I had a quick skim of the article and the assumption, to me, is probably correct to a degree. I say this in the sense that there is perhaps an extent to which middle class parents spend more time helping their children and making use of greater access to resources, but that removing coursework doesn't actually remove that advantage. Parents spending time and resources on attempting to confer an advantage on their children will be able to do so under a purely exam based system as well. What I hope will be removed, to some extent, is the plagiarism and spoon feeding of information inherent in a targets based coursework system. Unfortunately a lot of spoon feeding will remain through teaching to the test which is, to me, an inevitible consequence of league tables and the way that OFSTED works.
That’s a quote from a column in the Times Educational Supplement from 2008.
The truth, or otherwise, of that comment is – or rather, should be – central to the debate over whether or not the government is right to be proposing the ending of coursework as part of its GCSE reforms.
After all, if there’s a feature of the way we assess children that inherently benefits the middle class at the expense of others, that’s a pretty good reason for changing it, isn’t it? Perhaps not a killer argument that closes down all debate, but at least a pretty important one to bat around.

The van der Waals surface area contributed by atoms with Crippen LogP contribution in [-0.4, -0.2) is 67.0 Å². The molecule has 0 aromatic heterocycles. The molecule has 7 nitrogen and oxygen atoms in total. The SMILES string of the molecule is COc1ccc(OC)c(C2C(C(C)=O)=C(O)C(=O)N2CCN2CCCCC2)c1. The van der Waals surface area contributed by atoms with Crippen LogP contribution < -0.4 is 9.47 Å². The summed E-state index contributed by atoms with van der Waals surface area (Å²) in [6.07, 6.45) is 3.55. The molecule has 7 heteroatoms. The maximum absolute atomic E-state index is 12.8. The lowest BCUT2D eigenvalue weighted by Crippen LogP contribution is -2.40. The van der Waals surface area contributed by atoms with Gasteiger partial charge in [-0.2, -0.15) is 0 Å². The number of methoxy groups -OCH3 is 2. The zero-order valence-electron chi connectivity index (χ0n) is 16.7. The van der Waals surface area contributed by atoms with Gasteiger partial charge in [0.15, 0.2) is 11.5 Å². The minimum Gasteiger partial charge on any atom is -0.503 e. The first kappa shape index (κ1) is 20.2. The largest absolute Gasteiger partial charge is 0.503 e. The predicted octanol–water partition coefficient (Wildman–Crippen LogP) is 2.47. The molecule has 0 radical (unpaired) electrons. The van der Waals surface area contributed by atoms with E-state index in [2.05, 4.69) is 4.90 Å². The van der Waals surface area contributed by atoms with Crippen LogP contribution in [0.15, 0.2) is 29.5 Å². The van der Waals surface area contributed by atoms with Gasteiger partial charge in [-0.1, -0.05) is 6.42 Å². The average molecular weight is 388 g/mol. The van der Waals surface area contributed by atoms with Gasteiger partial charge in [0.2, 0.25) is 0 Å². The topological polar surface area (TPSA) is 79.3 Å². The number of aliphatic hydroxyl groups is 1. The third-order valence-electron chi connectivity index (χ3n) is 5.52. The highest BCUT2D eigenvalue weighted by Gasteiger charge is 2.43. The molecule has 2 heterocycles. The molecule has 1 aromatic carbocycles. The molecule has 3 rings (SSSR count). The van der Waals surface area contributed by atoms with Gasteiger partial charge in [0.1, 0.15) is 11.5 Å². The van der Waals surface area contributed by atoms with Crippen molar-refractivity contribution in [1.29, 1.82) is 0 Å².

Which is why I’m a bit baffled by so much of the heat and even the few shards of light in the debates over the last few days. Plenty of people have plenty to say – except about this central question.
Perhaps all those critics of abolishing coursework know better than me, and since 2008 evidence has piled up so overwhelming that the comment is wrong – and this is so widely known by everyone (except, er…, me) that it doesn’t even need saying. Or perhaps what should be a key part of the debate is being ignored…?
I know that amongst my readers there will be many who know far more about this issue than me. So comment away and let me know: is the idea that coursework favours middle class students now thoroughly discredited, and if not what’s the reason for people not talking about that in all the exam debates this week?
UPDATE: There’s a good discussion on this question over on Facebook.